ZABELIN: If the promos we receive in our email are anything to go by, then very much so. Our follower base in social media networks keeps growing, as well as interest from regional clubs in partnering with us for events.

Can acid bring couples closer? PTU, a husband-and-wife duo, express themselves in Kazan

AMINOV: How long have you been throwing parties in Moscow?

ZABELIN: Three years. First it was at a club that’s now closed, then following the great rule, “If you want something done well, do it yourself,” I continued throwing events, in different places to gather a wide audience and spread our sound. The UNIT parties at Rodnya became a sort of calling card. We’re celebrating the 10th party edition at Rodnya on April 1st, the day before my birthday.

AMINOV: What does throwing events mean for you?

ZABELIN: It’s our way of overcoming the vacuum of information. Right now our club and music scene is small enough that any isolation within it is suffocating, even deadly.

AMINOV: You’re turning 29 soon. What do you think, out of 100% of what you could have accomplished by now, how much did you get done?

ZABELIN: Only a little. My heroes already ceased to live by this age.

Zabelin took a risk launching the Resonance radio show on Megapolis 89.5FM, exposing himself to attacking microphones in the studio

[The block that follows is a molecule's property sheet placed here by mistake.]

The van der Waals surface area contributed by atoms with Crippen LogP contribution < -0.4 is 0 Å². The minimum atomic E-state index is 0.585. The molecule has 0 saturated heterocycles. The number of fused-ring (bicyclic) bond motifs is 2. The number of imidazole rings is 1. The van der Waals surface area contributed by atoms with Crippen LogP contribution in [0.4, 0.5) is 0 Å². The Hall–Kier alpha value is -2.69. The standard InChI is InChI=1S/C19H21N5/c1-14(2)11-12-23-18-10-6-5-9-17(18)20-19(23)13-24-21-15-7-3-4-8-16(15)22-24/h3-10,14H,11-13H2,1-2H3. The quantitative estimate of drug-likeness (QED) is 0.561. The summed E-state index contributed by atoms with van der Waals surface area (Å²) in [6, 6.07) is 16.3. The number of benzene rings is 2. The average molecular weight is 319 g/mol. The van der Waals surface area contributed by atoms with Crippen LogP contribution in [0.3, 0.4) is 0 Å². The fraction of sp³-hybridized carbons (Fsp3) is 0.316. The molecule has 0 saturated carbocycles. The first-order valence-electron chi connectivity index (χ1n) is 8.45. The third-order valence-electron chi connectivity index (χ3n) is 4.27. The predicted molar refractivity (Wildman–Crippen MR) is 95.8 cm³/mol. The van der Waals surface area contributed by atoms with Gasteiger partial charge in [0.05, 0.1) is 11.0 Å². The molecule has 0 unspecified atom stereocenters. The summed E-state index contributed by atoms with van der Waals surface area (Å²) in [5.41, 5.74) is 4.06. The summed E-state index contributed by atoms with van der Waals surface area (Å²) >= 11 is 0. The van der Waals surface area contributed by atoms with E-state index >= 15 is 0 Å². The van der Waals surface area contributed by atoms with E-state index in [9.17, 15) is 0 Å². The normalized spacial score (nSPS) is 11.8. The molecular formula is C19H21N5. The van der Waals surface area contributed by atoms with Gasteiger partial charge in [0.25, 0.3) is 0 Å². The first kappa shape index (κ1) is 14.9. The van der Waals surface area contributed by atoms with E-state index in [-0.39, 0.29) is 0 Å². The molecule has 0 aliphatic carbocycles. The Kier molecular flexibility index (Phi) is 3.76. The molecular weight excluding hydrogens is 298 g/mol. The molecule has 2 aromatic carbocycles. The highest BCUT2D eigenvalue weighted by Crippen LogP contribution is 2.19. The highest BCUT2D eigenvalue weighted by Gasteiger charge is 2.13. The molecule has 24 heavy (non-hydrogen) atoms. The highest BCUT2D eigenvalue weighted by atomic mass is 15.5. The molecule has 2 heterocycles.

AMINOV: Can you tell us a bit about your values and principles?

ZABELIN: As Danila once said, truth gives power. Inside each one of us is a core, a solid plank, and each time you make a decision, with all the obligations it then ties you into, you lose some of yourself or what might have been. I don’t let myself say, “I cannot,” because that’s a passive position, as if some external circumstance prevents you from taking action. “I choose not to” – now that’s an active position already. By rejecting a possibility, you assume all the responsibility and risks. You answer to yourself, first and foremost, for the consequences of your decisions. One must take responsibility for their actions, especially when they affect others.

AMINOV: How did you start developing musically? What were some of your defining events of the past five years?

ZABELIN: I picked up a guitar at 11. At 16 played for the last time with my rock group at Ural Rock Festival 2003. At 18 started DJing and throwing my first parties. Paused at 21, got bored. At 23 performed with Techno Orchestra (the first Russian experiment in this area). With them I also made my first release. But I didn’t take it seriously then. At 24 I visited Berghain for the first time. Got inspired to write my track Tranquility then, Cio D’or ended up charting it and that made me consider things more seriously. At 26 I moved to Moscow with this single goal in mind.